Control and Restraint in Self DefenceControl and Restraint in Self Defence

I was recently asked to provide some training in the form of holding techniques to a security professional interested in Control and Restraint in Self Defence. This was my reply, I thought I would share it on the blog as it may contain some useful and relevant information to students of Krav Maga, martial arts and other forms of self defence as well as security professionals.

Personally I know a lot of holding techniques but the problem is getting them to work. If we train them in an TMA (traditional martial arts)  sense then we can pretty much make anything work, getting them to work in real life is another thing altogether. The police have more success at times but they have the uniform as a big advantage and lots of backup things go wrong.

Dependant on the situation there are a lot of possible responses – it all varies how much they are kicking off or complying as well as the level of threat. The more training you have in case it does kick off and you have to go to self defence mode the better. Law enforcement officers (LEOs) go hands on more than most people and the LAPD in recent years have provided us with a good credible source of info of course bearing in mind that from a SD perspective we are looking for different results (to survive) there is still some insightful crossover into SD but also very useful info for the front line professional.

Myth: 90% of attacks go to the ground

From a LEO viewpoint, they are in a position where the offender has to be controlled/arrested so often many of these situations do go to the ground (but significantly less than suggested). During 1988, there were 316,525 arrests made by LAPD.
• 5,617 (1.7%) of these arrests required the completion of a use of force report.
• 2,031 (0.6%) altercations developed from these arrests. “Of the 5,617 reports examined, only 2,031 incidents contained a sufficient level of aggressive resistance by the suspect toward the officer to qualify as an altercation.”

Thus, the study confirms what every police officer knows: most arrest situations involve little or no use of force, and minor resistance does not qualify as a “fight” (or in this case, altercation). Control and Restraint in Self Defence does at times apply given that you may need to restrain someone until. for example, Police arrive.

LAPD found that there were 5 scenario patterns from an altercation. Four combative actions by suspects accounted for almost two thirds (65.8%) of these I.O.D. injuries; the officer was kicked 23.4 percent, punched 16 percent, thrown/tripped 15 percent, or was bitten 11.4 percent.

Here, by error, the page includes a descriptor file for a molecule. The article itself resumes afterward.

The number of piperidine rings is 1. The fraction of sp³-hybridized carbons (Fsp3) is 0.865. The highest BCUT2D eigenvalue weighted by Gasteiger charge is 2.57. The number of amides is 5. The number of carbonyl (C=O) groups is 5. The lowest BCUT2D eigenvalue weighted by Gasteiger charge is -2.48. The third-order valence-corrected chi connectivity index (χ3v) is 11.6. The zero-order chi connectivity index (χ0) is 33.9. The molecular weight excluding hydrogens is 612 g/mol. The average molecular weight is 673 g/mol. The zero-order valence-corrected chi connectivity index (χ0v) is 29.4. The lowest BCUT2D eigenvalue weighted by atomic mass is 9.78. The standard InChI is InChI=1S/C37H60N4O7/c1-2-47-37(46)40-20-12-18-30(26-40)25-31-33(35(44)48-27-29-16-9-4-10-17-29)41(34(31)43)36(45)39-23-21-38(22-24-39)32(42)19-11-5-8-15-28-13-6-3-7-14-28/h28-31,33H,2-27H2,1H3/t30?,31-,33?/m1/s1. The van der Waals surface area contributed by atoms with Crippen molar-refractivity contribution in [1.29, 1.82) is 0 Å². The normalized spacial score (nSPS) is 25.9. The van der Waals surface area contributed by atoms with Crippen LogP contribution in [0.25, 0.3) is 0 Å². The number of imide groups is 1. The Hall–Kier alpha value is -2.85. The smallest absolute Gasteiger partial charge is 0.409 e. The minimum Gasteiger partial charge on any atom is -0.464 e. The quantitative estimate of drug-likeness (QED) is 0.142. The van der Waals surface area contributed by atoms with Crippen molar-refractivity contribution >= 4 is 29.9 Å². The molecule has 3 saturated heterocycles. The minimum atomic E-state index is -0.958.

Kicking resulted in injuries to the legs (36%), the head (27%), the rib cage (22.5%), and the groin (14%). Although several fractures occurred, the most common injury was a bruise to the legs, head, ribs, or groin. The most common injury suffered in ground fighting was a strained lower back.

“Nearly two thirds of the 1988 altercations (62%) ended with the officer and subject on the ground with the officer applying a joint lock and handcuffing the subject.” **As mentioned previously this is 62% of fights going to the ground – but it is 60% of the 1.7% of the fights that qualified as an altercation. Bear in mind that from a SD(self defence) perspective the best form of restraint is unconsciousness as opposed to handcuffing – something we legally cannot do in the UK as civilians. In Krav Maga we look to deal with the threat and retreat to safety (similarly as do Close Protection) but LEO and DS (Door Supervisors) etc need to restrain as they are unable to leg it to safety. 

Controlling an aggressive attacker in real life in a one on one situation without hurting them is extremely difficult and you would certainly need a significant strength advantage. Also from a SD perspective, if you are on the High Street and end up restraining someone, bear in mind you may have a 20 minute wait for Police to turn up to help you. That is a long time to hold someone down. Possible in a team but on your own this is very hard and poses a lot of potential risks. 


One thing that is proven though is the more training you have the more confident you will be and the less likely it is to kick off, also there is significant lesser chance of injury and faster recovery.

 

 

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